Rasine MacMichael, 8, has sponsored a goat, a mule and this chicken at Poplar Spring Animal Sanctuary in Poolesville, Md. (family photo/family photo)

If you’ve always wanted a pet but never been able to have one, you might be in luck this holiday season. Instead of asking for an animal from a pet store or animal shelter, ask to become a sponsor of a needy farm animal through a local sanctuary.

Sponsorship donations provide food, water, snuggly winter bedding and, most important, medical help to rescue animals. Sponsoring also lets you help take care of an animal without worrying about the mess and responsibility of in-home pet ownership.

Andy the lamb, for example, was bought to be cooked for a barbecue and was left in a box to die once he became sick. Luckily, someone found him and brought him to the Poplar Spring Animal Sanctuary in Poolesville, Maryland. He can’t walk on his own, but money from sponsors enabled the sanctuary to buy him a wheelchair cart.

“He wheels around in his cart with his back legs hanging, but he can use his front legs to go all over the farm,” said Terry Cummings, Poplar Spring’s director. “He really has expanded his quality of life from this.”

Cummings’s farm has piglets that were just born, and she said they are in desperate need of sponsors. Their mama was rescued from a broken-down pen where she had been left to starve. She gave birth to seven little pigs right around the time she was rescued.

Andy was sick and abandoned. Now he lives at Poplar Spring Animal Sanctuary and has a special cart that helps him get around. (Maureen McGowan)

Anne Shroeder, president of Star Gazing Farm in Boyds, Maryland, another rescue organization, said all of her animals “are promised a bright future, no matter what has happened to them in the past.”

Rasine MacMichael likes sponsoring animals “because it does good for the animals and will help them stay alive.” The 8-year-old from Leesburg, Virginia, has spent the past three years sponsoring animals from Poplar Spring, including a goat named Rocky, a chicken named Alina and her favorite, Gloria the mule.

“She’s really sweet and always is careful near me,” Rasine said of Gloria.

Huyen MacMichael, Rasine’s mom, said Rasine “likes picking and choosing the type of animal to sponsor each year.”

The real gift of the sponsorship is letting kids see how wonderful farm animals are, Shroeder said. Coming to the farm is also a great way to find out what it’s like to be around animals, especially for kids who have never owned a pet.

“They can come and hold a chicken and feel that live body and see how beautiful it is,” Shroeder said.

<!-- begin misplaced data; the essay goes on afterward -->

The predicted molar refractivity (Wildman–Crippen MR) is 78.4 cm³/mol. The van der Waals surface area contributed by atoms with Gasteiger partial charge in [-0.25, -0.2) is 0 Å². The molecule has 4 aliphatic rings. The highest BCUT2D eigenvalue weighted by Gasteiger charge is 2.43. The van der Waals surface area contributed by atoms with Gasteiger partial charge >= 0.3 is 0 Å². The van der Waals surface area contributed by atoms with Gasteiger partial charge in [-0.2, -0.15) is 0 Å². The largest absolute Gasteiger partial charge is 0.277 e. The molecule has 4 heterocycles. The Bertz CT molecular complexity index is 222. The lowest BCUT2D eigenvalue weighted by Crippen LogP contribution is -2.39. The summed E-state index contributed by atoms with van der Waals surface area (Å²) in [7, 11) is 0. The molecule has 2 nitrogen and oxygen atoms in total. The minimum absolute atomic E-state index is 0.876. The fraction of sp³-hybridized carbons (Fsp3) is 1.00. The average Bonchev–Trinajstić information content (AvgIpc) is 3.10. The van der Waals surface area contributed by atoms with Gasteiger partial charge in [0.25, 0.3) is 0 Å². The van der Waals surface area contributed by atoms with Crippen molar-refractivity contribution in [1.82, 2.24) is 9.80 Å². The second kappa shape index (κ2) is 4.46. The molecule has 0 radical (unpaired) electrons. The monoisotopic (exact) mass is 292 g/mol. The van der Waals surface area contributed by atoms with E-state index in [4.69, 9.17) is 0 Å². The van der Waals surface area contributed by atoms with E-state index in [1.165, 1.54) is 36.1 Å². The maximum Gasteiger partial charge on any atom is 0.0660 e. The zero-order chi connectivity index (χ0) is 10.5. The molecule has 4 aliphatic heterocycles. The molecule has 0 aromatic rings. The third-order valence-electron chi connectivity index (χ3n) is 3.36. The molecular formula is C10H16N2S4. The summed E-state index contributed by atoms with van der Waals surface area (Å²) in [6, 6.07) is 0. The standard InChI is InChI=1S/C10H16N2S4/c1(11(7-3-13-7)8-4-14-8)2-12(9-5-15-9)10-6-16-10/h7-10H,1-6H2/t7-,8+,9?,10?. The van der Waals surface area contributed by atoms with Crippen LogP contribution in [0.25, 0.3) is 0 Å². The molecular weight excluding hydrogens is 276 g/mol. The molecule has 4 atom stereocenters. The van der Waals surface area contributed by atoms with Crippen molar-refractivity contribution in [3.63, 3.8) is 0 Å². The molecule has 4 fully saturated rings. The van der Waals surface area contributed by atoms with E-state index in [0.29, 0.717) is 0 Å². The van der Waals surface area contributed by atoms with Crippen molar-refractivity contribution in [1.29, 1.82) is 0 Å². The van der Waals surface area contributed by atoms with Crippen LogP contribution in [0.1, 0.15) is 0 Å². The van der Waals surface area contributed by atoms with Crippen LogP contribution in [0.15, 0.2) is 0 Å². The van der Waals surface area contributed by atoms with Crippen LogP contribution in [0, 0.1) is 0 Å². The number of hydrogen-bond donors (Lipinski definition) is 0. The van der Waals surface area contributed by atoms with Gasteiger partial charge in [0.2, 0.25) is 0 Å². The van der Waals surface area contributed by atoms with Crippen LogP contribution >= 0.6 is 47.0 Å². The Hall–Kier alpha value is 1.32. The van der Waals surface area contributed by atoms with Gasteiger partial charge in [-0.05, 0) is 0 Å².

Lucas Farina, of Gaithersburg, Maryland, loves dogs, but he has never owned one because his dad is allergic. The 10-year-old now sponsors a dog named Sam at Star Gazing Farm.

“I love animals,” Lucas said. “You just try to take care of them any way you can.” He hopes to be a marine biologist when he grows up and said sponsoring is a good way to learn how to take care of animals.

Madison O’Brien, a 7-year-old from Middleway, West Virginia, has always loved horses, but she isn’t able to have one where she lives. Her mother, April O’Brien, gave her the gift of sponsoring a horse, Spooks Journey, at PIGS Animal Sanctuary in Shepherdstown, West Virginia, for her birthday.

Madison tries to go to the farm every other Saturday to brush Journey, feed her treats and clean out her hooves.

Madison said she was a bit scared of some of the rescue animals when she started sponsoring, but she learned that “they are sweet once you get to know them.”

MacMichael said her daughter likes that she gets to meet the animal she’s helping and see how her donation makes a difference in another life.

“A lot of times when you donate to a place, you don’t know where it goes,” she said. “It definitely makes it more real.”

As a sponsor, you can come and visit for as long as your animal is at the farm.

“It’s really the gift that keeps on giving,” Cummings said.

O’Brien said that sponsoring animals — and visiting them — gives her daughter something to look forward to.

“We have to do a countdown for when she can see the animals again,” she joked.

Get involved

For more information on adopting an animal, contact any of the organizations below. Always ask a parent before going online.

Poplar Spring Animal Sanctuary, 15200 Mount Nebo Road, Poolesville, Maryland. Starting at $5 a month for chickens, increasing with the size of the animal. There is a three-month minimum to sponsor. www.animalsanctuary.org/sponsor/index.html.

Star Gazing Farm, 16760 Whites Store Road, Boyds, Maryland. Starting at $25 a year for chickens, increasing with animal size. www.stargazingfarm.org/animals/sponsor-an-animal.

PIGS Animal Sanctuary, 1112 Persimmon Lane, Shepherdstown, West Virginia. Starting at $5 a month for a chicken. www.pigs.org/ways-to-give.html.

Maymont, 1700 Hampton Street, Richmond, Virginia. You can choose how much to donate and which animal to support. Minimum donation is $25. www.maymont.org/adopt.

Sarah Polus